Circa 1880


10,371 Feet


Still Occupied

“Crystal is snowbound. The stage under ten to fifty feet of snow and the mail carrier has only been able to come through once in the past week and then on snowshoes.”


Crystal City is arguably one of Colorado's most unique ghost towns, and most certainly it occupies one of the most stunningly beautiful spots in the state.

At the end of a rough five mile four-wheel-drive road starting on the eastern side of Beaver Lake in Marble lay the remains of the Sheep Mountain Tunnel powerhouse. The powerhouse is often mistakenly called the "Crystal mill" (something that never even existed). There was a mill here; it stood to the right of the powerhouse. But it wasn't the "Crystal mill," it was the Sheep Mountain Tunnel mill. It collapsed many years ago, but its powerhouse is still perched proudly at the edge of a cliff overlooking the Crystal River. It remains one of the most photographed historic sites in the country. It's not a challenge to find postcards featuring its picture in almost every gift shop you come across, no matter how far you may be from Colorado. Before the closure of the Sheep Mountain Tunnel Mine, this structure harnessed the Crystal River to provide power to the mill.

Continuing on ahead just a short distance and around a curve in the road, you'll come to the lovingly maintained remnants of Crystal City. The site is still very much occupied during summer and residents have worked hard to not only protect and maintain the powerhouse, but also the remaining buildings in town. Without their dedication, these structures would have collapsed long ago.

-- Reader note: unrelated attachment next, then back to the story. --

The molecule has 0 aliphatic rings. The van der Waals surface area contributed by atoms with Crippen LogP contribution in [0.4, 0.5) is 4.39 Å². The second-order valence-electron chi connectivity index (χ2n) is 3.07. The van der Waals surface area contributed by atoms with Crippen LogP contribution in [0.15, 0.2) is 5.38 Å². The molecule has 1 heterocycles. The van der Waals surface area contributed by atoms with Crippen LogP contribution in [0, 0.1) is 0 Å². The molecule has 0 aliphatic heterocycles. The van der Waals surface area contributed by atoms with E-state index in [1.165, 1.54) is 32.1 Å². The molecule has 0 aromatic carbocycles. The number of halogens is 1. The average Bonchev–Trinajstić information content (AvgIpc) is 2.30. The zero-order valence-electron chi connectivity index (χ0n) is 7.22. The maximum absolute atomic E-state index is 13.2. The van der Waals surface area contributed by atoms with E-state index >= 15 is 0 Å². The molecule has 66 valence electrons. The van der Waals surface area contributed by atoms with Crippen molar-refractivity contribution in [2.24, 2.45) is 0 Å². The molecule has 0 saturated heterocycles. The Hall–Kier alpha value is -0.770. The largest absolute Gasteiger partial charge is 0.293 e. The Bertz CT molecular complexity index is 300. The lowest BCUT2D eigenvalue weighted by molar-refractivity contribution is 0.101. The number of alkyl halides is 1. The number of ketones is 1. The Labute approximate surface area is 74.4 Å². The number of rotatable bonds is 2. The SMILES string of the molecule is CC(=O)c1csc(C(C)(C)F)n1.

The little town of Crystal City never amounted to more than 500 people. In its heyday, it had two fine hotels, several general stores, the ever ubiquitous assortment of saloons, a post office, and a very popular men's establishment called the Crystal Club. It even had two newspapers, the Crystal River Current and the Silver Lance.

Rich silver strikes were made in the early 1880s and Crystal City was the result. Lead and zinc were also found. There were at least six decent mines that supported the population, including the Sheep Mountain Tunnel. The best of the mines was the Lead King. It continued to produce until 1913, long after the rest of the properties had shut down after the silver panic of 1893.

Besides the silver panic which largely killed the town's industry and caused its exodus, Crystal was also hampered by the seemingly ever present transportation problems that plagued so many of Colorado's mining towns. The first road into the town, really just a trail, came in from Gothic over Scofield Pass. Even today this route is one of the most renowned four-wheel-drive roads in the state. Eventually another route from Marble was opened up, but it too was a rough road and transportation was not easy. Adding to its troubles, Crystal was largely abandoned during the winter and was usually always snowbound with drifts sometimes reaching as high as fifty feet.

Thanks to the Lead King Mine, Crystal City as a mining town hung on until 1913 when it finally stopped production. Since then, Crystal has become home to a small summer population of people who are privileged to spend some time each year in one of the most beautiful places in all of Colorado.

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